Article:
The future of commissioning

NHS Providers has launched a new publication series “Provider Voices” which promotes the views of leaders from a range of trusts and other parts of the service on some of the key issues facing the NHS.

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The first report Where next for commissioning? includes eight interviews that address concerns including the role of Sustainability and Transformation Partnerships (STPs) and accountable care systems (ACSs), the challenge of integrating health and care commissioning, and the future of the purchaser-provider split.

Related:

 

Integration and Better Care Fund Policy Framework

The Better Care Fund will provide financial support for councils and NHS organisations to jointly plan and work together to deliver local services.

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This document sets out the story of integration of health, social care and other public services, and provides an overview of related policy initiatives and legislation.

It is intended for use by those responsible for delivering the Better Care Fund at a local level (such as clinical commissioning groups, local authorities, health and wellbeing boards) and NHS England.

It includes the policy framework for the implementation of the statutory Better Care Fund in 2017 to 2019, which was first announced in the government’s Spending Review of 2013 and established in the Care Act 2014.

It also sets out proposals for going beyond the Fund towards further integration by 2020.

The Social Care Institute for Excellence’s report, Integration 2020: Scoping research, has also been published.

Full paper: Integration and Better Care Fund Policy Framework 2017 to 2019

Outcomes-focused integrated care: lessons from experience

This new paper, an update to ‘From the Ground Up’, captures some of the learning and experience from our work on developing integrated practice | IPC

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Image source: IPC

As local authorities and health organisations undergo significant periods of transformation, IPC has supported the cultural and organisational changes needed to deliver outcome-focused care, as well as operational design, from the start of the process through to implementation and evaluation.

The need to integrate care has long been a key issue and people’s understanding of what it takes to successfully implement it has evolved over time.  There has been a shift of focus from co-location and organisational structures towards working with teams to clarify and consolidate the professional roles and relationships which will make integration work in practice.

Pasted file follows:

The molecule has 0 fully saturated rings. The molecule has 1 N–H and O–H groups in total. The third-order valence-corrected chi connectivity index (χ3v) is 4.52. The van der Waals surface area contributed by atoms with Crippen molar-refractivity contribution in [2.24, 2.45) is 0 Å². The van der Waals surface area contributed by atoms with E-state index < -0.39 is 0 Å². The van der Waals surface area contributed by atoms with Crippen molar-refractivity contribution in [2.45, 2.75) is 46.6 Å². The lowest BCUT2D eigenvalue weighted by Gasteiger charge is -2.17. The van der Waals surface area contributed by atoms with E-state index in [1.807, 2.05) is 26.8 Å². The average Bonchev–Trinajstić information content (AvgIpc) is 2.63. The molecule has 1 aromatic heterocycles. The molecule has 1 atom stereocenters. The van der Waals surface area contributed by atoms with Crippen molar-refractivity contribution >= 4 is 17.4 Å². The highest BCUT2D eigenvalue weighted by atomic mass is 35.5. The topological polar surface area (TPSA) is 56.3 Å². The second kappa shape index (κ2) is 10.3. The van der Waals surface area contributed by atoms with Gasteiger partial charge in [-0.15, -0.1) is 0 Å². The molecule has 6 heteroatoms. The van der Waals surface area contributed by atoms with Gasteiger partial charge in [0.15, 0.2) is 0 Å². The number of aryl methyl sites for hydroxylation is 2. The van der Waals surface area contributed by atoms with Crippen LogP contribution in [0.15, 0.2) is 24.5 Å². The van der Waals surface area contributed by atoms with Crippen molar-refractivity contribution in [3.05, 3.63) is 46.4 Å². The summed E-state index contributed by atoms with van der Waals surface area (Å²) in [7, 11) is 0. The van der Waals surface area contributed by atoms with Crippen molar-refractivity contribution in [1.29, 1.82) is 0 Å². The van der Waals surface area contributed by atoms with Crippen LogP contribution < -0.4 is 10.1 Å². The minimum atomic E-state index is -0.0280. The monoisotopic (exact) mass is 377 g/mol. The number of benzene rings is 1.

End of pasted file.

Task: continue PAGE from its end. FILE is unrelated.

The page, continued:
Here, we explore ‘what works’, offering guidance to those embarking on a significant period of change and integration on what they may need to consider.  It draws on IPC’s practice-based experience of integration across a range of different organisational set-ups and cultures.

Read the full report here

Primary and acute care system (PACS)

NHS England launches frameworks to increase integration of health and care services

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NHS England has published Integrated primary and acute care systems (PACS) – Describing the care model and the business model

A PACS can be defined as a population-based accountable care model, with general practice at its core. It is organised around patients’ needs and aims to improve the physical, mental and social health and wellbeing of its local population.

However, it will also include most hospital based care, as well as primary, community, mental health and social care services. By aligning the goals and incentives of hospitals with other health and care providers, it offers the potential for a radical new approach to population health.

The integrated (PACS) Framework outlines the next steps required to set up the model – including the need to develop new contractual, funding and organisational form. It sets out three contractual options that will help make a phased transition towards a fully-fledged PACS – a single provider with a single contract for all local health and care services.

This puts clinicians in the driving seat by pooling and allocating resources to areas that will have the greatest impact on the health of their local community and creates a shared responsibility towards the most vulnerable patients.

Place-based services of care

Public Health England. Published online:12 May 2016

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Image source: gov.uk

The government requires all local areas to integrate health and care services by 2020. The place-based approach offers new opportunities to help meet the challenges facing the NHS.

The place-based approach offers new opportunities to help meet the challenges facing the NHS.

Place-based systems of care (PDF, 1.27MB, 51 pages).

Healthcare professionals are essential to the commissioning and delivery of integrated services for individuals, communities and population and provide Right Care, that maximises:

  • the value that the patient derives from their own care and treatment
  • the value the whole population derives from the investment in their healthcare
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Image source: gov.uk

See Right Care programme

Local government has been leading the place-based agenda using influence to promote the general wellbeing of communities and citizens.

Read the full guidance here